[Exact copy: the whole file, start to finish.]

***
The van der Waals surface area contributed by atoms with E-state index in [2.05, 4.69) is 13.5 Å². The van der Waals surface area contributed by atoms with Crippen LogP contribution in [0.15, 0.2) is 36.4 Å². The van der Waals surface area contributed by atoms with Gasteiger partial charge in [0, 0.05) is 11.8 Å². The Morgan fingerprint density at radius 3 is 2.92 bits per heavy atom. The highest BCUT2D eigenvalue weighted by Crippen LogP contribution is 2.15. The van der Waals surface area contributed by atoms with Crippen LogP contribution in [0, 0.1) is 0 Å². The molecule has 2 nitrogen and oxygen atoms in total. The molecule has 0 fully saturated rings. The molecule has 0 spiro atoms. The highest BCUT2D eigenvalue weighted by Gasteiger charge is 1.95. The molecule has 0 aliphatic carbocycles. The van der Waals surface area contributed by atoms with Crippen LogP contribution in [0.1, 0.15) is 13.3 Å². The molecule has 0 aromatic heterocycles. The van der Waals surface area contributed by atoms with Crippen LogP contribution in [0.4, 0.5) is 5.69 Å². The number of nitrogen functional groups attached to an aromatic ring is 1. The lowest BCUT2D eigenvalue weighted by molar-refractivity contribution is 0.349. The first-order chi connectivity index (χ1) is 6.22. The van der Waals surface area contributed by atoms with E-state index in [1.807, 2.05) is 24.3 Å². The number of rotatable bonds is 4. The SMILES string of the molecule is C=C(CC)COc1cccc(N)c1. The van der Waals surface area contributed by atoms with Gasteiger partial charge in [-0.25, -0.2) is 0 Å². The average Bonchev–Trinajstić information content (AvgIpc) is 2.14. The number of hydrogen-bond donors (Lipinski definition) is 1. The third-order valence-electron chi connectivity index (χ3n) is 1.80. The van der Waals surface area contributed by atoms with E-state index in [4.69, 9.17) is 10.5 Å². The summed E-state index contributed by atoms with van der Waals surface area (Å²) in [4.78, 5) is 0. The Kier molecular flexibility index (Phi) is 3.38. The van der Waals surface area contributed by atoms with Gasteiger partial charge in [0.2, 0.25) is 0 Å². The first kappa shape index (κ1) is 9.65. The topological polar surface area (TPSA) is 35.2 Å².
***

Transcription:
The van der Waals surface area contributed by atoms with E-state index in [2.05, 4.69) is 13.5 Å². The van der Waals surface area contributed by atoms with Crippen LogP contribution in [0.15, 0.2) is 36.4 Å². The van der Waals surface area contributed by atoms with Gasteiger partial charge in [0, 0.05) is 11.8 Å². The Morgan fingerprint density at radius 3 is 2.92 bits per heavy atom. The highest BCUT2D eigenvalue weighted by Crippen LogP contribution is 2.15. The van der Waals surface area contributed by atoms with Crippen LogP contribution in [0, 0.1) is 0 Å². The molecule has 2 nitrogen and oxygen atoms in total. The molecule has 0 fully saturated rings. The molecule has 0 spiro atoms. The highest BCUT2D eigenvalue weighted by Gasteiger charge is 1.95. The molecule has 0 aliphatic carbocycles. The van der Waals surface area contributed by atoms with Crippen LogP contribution in [0.1, 0.15) is 13.3 Å². The molecule has 0 aromatic heterocycles. The van der Waals surface area contributed by atoms with Crippen LogP contribution in [0.4, 0.5) is 5.69 Å². The number of nitrogen functional groups attached to an aromatic ring is 1. The lowest BCUT2D eigenvalue weighted by molar-refractivity contribution is 0.349. The first-order chi connectivity index (χ1) is 6.22. The van der Waals surface area contributed by atoms with E-state index in [1.807, 2.05) is 24.3 Å². The number of rotatable bonds is 4. The SMILES string of the molecule is C=C(CC)COc1cccc(N)c1. The van der Waals surface area contributed by atoms with Gasteiger partial charge in [-0.25, -0.2) is 0 Å². The average Bonchev–Trinajstić information content (AvgIpc) is 2.14. The number of hydrogen-bond donors (Lipinski definition) is 1. The third-order valence-electron chi connectivity index (χ3n) is 1.80. The van der Waals surface area contributed by atoms with E-state index in [4.69, 9.17) is 10.5 Å². The summed E-state index contributed by atoms with van der Waals surface area (Å²) in [4.78, 5) is 0. The Kier molecular flexibility index (Phi) is 3.38. The van der Waals surface area contributed by atoms with Gasteiger partial charge in [0.2, 0.25) is 0 Å². The first kappa shape index (κ1) is 9.65. The topological polar surface area (TPSA) is 35.2 Å².